"Your body is the first thing any child of man ever wanted. Therefore dispose yourself to be loved, to be wanted, to be available. Be there for them with a vengeance. Be a gracious, bending woman. Incline your ear, your heart, your hands to them.... To be a Mother is to be the sacrament - the effective symbol - of place. Mothers do not make homes, they are our home." from Bed and Board, Robert Farrar Capon
My son is getting married. He is our seventh born. At the bridal shower for his wife-to-be, I read the following part of Capon's Bed and Board. I told everyone, this isn't for the the new bride, it is for those of us who have been in the trenches for a while.
"Marriage was instituted in
the time of man’s innocency, but it has operated since under the shadow of the
fall. Therefore its materialities, along with our other materialities, become
the means of our cure. He who perished by a tree is saved by a tree. He who died
by an apple is restored by eating the
flesh of his Savior. Bed, board, rooftree and
doorway become the choice places of our healing, the delimitations of our
freedom. By setting boundaries, they hold us in; but they trammel [restrain] the void as
well. By confining, they keep track of us—they leave the children free to play a
little, rather than be lost at large. Marriage gives us somewhere to be. It is the place where,
night by night, forgiveness and fair speech return, that the sun not go down
upon our wrath…We ask, and are taken in
marriage…and we find ourselves thrown down into a very small piece of ground
indeed. A trench…Adversity has made us bedfellows. It is not what I imagined
at all. Where are the two triumphant giants of love I expected? There are only the two of us, crouched down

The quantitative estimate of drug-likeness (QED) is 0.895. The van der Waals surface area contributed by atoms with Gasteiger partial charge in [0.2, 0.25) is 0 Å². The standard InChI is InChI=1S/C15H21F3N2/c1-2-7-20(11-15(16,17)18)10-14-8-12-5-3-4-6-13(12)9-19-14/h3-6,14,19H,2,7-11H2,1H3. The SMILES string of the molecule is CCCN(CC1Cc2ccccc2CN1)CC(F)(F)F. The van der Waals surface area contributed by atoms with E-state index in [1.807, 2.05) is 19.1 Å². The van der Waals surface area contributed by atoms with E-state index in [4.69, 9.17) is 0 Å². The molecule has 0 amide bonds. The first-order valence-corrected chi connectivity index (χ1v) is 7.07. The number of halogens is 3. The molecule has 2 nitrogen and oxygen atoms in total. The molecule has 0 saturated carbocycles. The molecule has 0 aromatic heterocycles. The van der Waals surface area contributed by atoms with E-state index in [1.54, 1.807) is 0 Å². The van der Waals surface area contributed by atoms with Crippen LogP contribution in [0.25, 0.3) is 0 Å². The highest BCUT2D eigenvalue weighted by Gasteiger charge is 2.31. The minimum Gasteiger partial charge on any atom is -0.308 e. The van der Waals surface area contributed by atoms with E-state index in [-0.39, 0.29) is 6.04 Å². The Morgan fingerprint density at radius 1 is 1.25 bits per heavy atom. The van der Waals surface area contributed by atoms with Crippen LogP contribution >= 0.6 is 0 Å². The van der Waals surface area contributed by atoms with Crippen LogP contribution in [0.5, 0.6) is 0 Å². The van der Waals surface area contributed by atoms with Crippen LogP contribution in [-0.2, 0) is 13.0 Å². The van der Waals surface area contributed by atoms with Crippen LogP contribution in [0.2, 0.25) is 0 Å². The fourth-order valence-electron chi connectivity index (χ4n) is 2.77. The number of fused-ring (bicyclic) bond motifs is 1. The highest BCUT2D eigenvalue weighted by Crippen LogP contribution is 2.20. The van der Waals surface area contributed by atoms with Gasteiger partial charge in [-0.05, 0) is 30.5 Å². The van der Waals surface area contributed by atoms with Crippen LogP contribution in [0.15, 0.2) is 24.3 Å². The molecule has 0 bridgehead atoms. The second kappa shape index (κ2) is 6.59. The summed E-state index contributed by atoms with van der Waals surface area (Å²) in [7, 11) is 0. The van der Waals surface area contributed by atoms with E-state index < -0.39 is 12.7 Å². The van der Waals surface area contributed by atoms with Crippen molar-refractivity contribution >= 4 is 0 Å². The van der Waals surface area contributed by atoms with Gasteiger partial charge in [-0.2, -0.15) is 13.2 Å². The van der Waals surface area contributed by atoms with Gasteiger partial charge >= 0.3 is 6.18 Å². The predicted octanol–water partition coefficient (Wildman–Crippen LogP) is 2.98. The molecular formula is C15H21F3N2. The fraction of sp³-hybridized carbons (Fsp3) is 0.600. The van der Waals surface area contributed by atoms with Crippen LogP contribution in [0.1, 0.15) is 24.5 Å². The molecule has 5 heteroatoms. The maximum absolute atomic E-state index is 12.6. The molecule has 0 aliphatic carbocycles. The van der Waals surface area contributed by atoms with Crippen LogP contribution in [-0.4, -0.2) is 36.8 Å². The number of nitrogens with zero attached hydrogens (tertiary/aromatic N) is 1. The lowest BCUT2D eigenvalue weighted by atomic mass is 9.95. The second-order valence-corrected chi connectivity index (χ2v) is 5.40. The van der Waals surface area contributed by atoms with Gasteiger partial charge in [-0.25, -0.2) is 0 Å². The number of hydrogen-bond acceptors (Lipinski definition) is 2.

here under a barrage of years, bills, and petty grievances, waiting for a sign,
which shows no sign of coming. Most likely we shall die in this trench. There is
really no place else to go, so in the meantime we talk to each other. The sum
and substance of what we manage to say, however, is “Well, here we
I came across a great article in World Magazine the other night. It is called Metaphysically Deceived, by Mindy Belz. In it she quotes a small passage from a wonderful 1993 essay
by theologian and ethicist Gilbert Meilaender called "The Meaning of the
Presence of Children," which I then found and read in its entirety, and I'm so glad I did. (For some reason I cannot create a link to it because it was a PDF download, but you can type the article name into Google and download the PDF for yourself if you're interested), and I think it is well worth reading.
It is so good that I just have to put up this (rather lengthy) excerpt:
The Meaning of the
Presence of Children, by Gilbert Meilaender -
There is, I claimed at the outset, a certain pathos in the question, Why have children?
It suggests a loss of spontaneous confidence in life and an impoverishment of spirit. This does not mean that such a question is unreasonable, particularly for those whose circumstances make hope difficult, though we may doubt whether they are the ones always most likely to raise the question. In any case, I do not seek to judge the difficulties facing any particular married couple or their special circumstances; rather, I seek to reflect upon the social significance of our attitude toward the presence of children.